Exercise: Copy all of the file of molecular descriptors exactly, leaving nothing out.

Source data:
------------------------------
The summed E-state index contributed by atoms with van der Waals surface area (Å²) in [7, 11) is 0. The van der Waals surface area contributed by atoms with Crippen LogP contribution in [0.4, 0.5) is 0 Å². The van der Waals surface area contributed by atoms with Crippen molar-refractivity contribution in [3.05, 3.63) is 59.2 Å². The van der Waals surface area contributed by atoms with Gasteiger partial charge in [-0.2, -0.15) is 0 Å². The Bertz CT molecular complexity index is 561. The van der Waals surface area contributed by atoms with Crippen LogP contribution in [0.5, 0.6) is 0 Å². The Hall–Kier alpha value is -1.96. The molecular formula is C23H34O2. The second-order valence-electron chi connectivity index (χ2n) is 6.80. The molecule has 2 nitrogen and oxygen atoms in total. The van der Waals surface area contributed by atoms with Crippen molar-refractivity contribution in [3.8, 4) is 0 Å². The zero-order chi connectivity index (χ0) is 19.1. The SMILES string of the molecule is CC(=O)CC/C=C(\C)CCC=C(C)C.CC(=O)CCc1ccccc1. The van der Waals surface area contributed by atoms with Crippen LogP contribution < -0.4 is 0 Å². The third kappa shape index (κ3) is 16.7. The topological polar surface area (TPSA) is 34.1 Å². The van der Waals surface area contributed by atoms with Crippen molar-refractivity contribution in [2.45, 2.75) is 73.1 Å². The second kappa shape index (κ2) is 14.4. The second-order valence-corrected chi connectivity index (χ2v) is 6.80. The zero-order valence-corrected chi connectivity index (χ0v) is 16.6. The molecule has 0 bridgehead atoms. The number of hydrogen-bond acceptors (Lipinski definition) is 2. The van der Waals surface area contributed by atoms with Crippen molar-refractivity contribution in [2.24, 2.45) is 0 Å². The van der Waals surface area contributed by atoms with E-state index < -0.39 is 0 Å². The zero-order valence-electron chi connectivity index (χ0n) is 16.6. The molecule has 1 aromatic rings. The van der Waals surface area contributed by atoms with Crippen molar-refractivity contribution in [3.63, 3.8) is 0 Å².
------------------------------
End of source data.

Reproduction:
The summed E-state index contributed by atoms with van der Waals surface area (Å²) in [7, 11) is 0. The van der Waals surface area contributed by atoms with Crippen LogP contribution in [0.4, 0.5) is 0 Å². The van der Waals surface area contributed by atoms with Crippen molar-refractivity contribution in [3.05, 3.63) is 59.2 Å². The van der Waals surface area contributed by atoms with Gasteiger partial charge in [-0.2, -0.15) is 0 Å². The Bertz CT molecular complexity index is 561. The van der Waals surface area contributed by atoms with Crippen LogP contribution in [0.5, 0.6) is 0 Å². The Hall–Kier alpha value is -1.96. The molecular formula is C23H34O2. The second-order valence-electron chi connectivity index (χ2n) is 6.80. The molecule has 2 nitrogen and oxygen atoms in total. The van der Waals surface area contributed by atoms with Crippen molar-refractivity contribution in [3.8, 4) is 0 Å². The zero-order chi connectivity index (χ0) is 19.1. The SMILES string of the molecule is CC(=O)CC/C=C(\C)CCC=C(C)C.CC(=O)CCc1ccccc1. The van der Waals surface area contributed by atoms with Crippen LogP contribution < -0.4 is 0 Å². The third kappa shape index (κ3) is 16.7. The topological polar surface area (TPSA) is 34.1 Å². The van der Waals surface area contributed by atoms with Crippen molar-refractivity contribution in [2.45, 2.75) is 73.1 Å². The second kappa shape index (κ2) is 14.4. The second-order valence-corrected chi connectivity index (χ2v) is 6.80. The zero-order valence-corrected chi connectivity index (χ0v) is 16.6. The molecule has 0 bridgehead atoms. The number of hydrogen-bond acceptors (Lipinski definition) is 2. The van der Waals surface area contributed by atoms with Crippen molar-refractivity contribution in [2.24, 2.45) is 0 Å². The van der Waals surface area contributed by atoms with E-state index < -0.39 is 0 Å². The zero-order valence-electron chi connectivity index (χ0n) is 16.6. The molecule has 1 aromatic rings. The van der Waals surface area contributed by atoms with Crippen molar-refractivity contribution in [3.63, 3.8) is 0 Å².